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## 3. Missing values
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Before we continue, we should look into the missing values in the dataset (NaN) and decide what to do with them.
### Task 3.1
Get an overview of the amount of missing data. You can either print the sum or plot the amount of missing values. You can use `.isna` or `.isnull` to get all values that are NaN. To plot the missing values you can use the seaborn function `.heatmap`.
What do you think of the results?
%% Cell type:code id: tags:
``` python
#your code here:
```
%% Cell type:raw id: tags:
What do you think of the results:
%% Cell type:markdown id: tags:
There are multiple strategies for dealing with missing data. For example, you could replace c.q. impute a missing values with the mean of the column. E.g. if for a particular penguin the value for body mass is missing, you could replace the NaN with the mean recorded body mass of all penguins.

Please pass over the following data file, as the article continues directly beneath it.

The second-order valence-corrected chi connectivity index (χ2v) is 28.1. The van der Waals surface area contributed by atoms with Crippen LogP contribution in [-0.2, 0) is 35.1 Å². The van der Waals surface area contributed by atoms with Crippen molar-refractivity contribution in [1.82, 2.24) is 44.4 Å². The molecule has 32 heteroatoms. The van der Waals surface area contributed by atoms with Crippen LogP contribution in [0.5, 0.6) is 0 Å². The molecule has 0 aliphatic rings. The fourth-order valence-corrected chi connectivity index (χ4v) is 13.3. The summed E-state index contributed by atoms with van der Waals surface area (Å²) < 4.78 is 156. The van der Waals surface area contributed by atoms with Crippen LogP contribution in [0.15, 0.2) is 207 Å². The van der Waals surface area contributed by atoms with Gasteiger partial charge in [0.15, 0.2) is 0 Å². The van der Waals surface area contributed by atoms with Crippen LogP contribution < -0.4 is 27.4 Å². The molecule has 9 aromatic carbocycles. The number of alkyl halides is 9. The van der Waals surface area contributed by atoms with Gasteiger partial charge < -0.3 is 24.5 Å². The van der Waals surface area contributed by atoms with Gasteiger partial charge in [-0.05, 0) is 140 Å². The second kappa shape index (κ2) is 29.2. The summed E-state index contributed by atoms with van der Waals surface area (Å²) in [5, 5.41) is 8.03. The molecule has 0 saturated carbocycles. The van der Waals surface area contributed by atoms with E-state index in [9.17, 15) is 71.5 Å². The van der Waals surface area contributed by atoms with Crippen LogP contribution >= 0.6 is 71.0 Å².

We could also choose to first drop the rows which have multiple missing values, and subsequently impute the remaining missing values.
### Task 3.2
To keep things simple, we will just drop all rows with NaN values. Write code to drop those rows in your dataframe. You can use the function `.dropna` for that. Show the first 10 rows of the data once the NaN values have been dropped and check the shape.
%% Cell type:code id: tags:
``` python
#your code:
```
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### Task 3.3
Next, we need to check for duplicates in the data and if necassery remove the duplicates. You can use pandas function `.duplicated` to check for duplicates. How many duplicates do we have?
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``` python